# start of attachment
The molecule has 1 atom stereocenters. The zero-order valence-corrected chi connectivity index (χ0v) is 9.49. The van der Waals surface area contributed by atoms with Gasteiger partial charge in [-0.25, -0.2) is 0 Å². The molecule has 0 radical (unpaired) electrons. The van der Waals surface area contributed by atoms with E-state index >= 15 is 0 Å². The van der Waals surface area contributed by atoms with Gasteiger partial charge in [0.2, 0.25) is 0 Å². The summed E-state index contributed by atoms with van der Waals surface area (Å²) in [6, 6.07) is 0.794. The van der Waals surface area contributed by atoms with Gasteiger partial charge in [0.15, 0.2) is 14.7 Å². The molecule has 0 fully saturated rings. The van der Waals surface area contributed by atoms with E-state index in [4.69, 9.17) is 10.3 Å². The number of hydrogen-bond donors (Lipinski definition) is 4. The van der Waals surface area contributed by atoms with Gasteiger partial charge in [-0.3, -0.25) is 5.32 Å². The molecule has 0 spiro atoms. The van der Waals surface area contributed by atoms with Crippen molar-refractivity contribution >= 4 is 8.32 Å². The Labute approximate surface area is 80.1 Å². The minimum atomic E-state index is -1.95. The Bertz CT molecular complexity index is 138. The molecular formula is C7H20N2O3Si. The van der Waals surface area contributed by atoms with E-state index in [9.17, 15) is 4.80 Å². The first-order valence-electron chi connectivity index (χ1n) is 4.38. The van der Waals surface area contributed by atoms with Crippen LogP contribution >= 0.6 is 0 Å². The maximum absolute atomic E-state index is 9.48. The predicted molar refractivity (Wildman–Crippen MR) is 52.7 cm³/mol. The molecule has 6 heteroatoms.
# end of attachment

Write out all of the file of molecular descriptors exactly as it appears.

The molecule has 1 atom stereocenters. The zero-order valence-corrected chi connectivity index (χ0v) is 9.49. The van der Waals surface area contributed by atoms with Gasteiger partial charge in [-0.25, -0.2) is 0 Å². The molecule has 0 radical (unpaired) electrons. The van der Waals surface area contributed by atoms with E-state index >= 15 is 0 Å². The van der Waals surface area contributed by atoms with Gasteiger partial charge in [0.2, 0.25) is 0 Å². The summed E-state index contributed by atoms with van der Waals surface area (Å²) in [6, 6.07) is 0.794. The van der Waals surface area contributed by atoms with Gasteiger partial charge in [0.15, 0.2) is 14.7 Å². The molecule has 0 fully saturated rings. The van der Waals surface area contributed by atoms with E-state index in [4.69, 9.17) is 10.3 Å². The number of hydrogen-bond donors (Lipinski definition) is 4. The van der Waals surface area contributed by atoms with Gasteiger partial charge in [-0.3, -0.25) is 5.32 Å². The molecule has 0 spiro atoms. The van der Waals surface area contributed by atoms with Crippen molar-refractivity contribution >= 4 is 8.32 Å². The Labute approximate surface area is 80.1 Å². The minimum atomic E-state index is -1.95. The Bertz CT molecular complexity index is 138. The molecular formula is C7H20N2O3Si. The van der Waals surface area contributed by atoms with E-state index in [9.17, 15) is 4.80 Å². The first-order valence-electron chi connectivity index (χ1n) is 4.38. The van der Waals surface area contributed by atoms with Crippen LogP contribution >= 0.6 is 0 Å². The maximum absolute atomic E-state index is 9.48. The predicted molar refractivity (Wildman–Crippen MR) is 52.7 cm³/mol. The molecule has 6 heteroatoms.